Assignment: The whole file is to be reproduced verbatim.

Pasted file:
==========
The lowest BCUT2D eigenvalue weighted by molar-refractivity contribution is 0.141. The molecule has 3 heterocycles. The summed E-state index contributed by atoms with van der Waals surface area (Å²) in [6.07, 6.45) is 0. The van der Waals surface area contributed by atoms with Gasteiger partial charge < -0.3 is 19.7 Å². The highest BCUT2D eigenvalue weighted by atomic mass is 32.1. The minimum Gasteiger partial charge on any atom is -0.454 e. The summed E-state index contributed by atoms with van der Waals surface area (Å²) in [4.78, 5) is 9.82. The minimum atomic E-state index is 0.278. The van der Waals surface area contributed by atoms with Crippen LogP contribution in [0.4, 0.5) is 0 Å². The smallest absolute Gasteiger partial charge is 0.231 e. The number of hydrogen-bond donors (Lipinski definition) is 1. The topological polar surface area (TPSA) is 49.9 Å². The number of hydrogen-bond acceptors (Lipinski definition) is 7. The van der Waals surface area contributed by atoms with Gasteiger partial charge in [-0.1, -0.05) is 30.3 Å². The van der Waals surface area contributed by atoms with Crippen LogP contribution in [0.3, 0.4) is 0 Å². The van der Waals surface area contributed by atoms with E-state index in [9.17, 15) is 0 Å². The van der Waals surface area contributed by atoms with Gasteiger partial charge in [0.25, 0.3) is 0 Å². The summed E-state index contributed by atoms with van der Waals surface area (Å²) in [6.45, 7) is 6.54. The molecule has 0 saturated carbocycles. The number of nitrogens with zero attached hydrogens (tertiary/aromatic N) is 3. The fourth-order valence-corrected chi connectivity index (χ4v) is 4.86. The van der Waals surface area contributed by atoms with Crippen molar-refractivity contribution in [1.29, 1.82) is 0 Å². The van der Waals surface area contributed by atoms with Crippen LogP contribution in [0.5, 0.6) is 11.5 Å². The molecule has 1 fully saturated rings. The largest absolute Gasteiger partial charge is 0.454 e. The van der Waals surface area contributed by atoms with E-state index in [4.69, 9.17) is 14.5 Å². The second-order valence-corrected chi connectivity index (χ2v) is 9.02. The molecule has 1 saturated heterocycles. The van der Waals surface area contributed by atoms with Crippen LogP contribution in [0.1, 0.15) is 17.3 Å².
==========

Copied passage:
The lowest BCUT2D eigenvalue weighted by molar-refractivity contribution is 0.141. The molecule has 3 heterocycles. The summed E-state index contributed by atoms with van der Waals surface area (Å²) in [6.07, 6.45) is 0. The van der Waals surface area contributed by atoms with Gasteiger partial charge < -0.3 is 19.7 Å². The highest BCUT2D eigenvalue weighted by atomic mass is 32.1. The minimum Gasteiger partial charge on any atom is -0.454 e. The summed E-state index contributed by atoms with van der Waals surface area (Å²) in [4.78, 5) is 9.82. The minimum atomic E-state index is 0.278. The van der Waals surface area contributed by atoms with Crippen LogP contribution in [0.4, 0.5) is 0 Å². The smallest absolute Gasteiger partial charge is 0.231 e. The number of hydrogen-bond donors (Lipinski definition) is 1. The topological polar surface area (TPSA) is 49.9 Å². The number of hydrogen-bond acceptors (Lipinski definition) is 7. The van der Waals surface area contributed by atoms with Gasteiger partial charge in [-0.1, -0.05) is 30.3 Å². The van der Waals surface area contributed by atoms with Crippen LogP contribution in [0.3, 0.4) is 0 Å². The van der Waals surface area contributed by atoms with E-state index in [9.17, 15) is 0 Å². The van der Waals surface area contributed by atoms with Gasteiger partial charge in [0.25, 0.3) is 0 Å². The summed E-state index contributed by atoms with van der Waals surface area (Å²) in [6.45, 7) is 6.54. The molecule has 0 saturated carbocycles. The number of nitrogens with zero attached hydrogens (tertiary/aromatic N) is 3. The fourth-order valence-corrected chi connectivity index (χ4v) is 4.86. The van der Waals surface area contributed by atoms with Crippen molar-refractivity contribution in [1.29, 1.82) is 0 Å². The van der Waals surface area contributed by atoms with Crippen LogP contribution in [0.5, 0.6) is 11.5 Å². The molecule has 1 fully saturated rings. The largest absolute Gasteiger partial charge is 0.454 e. The van der Waals surface area contributed by atoms with E-state index in [4.69, 9.17) is 14.5 Å². The second-order valence-corrected chi connectivity index (χ2v) is 9.02. The molecule has 1 saturated heterocycles. The van der Waals surface area contributed by atoms with Crippen LogP contribution in [0.1, 0.15) is 17.3 Å².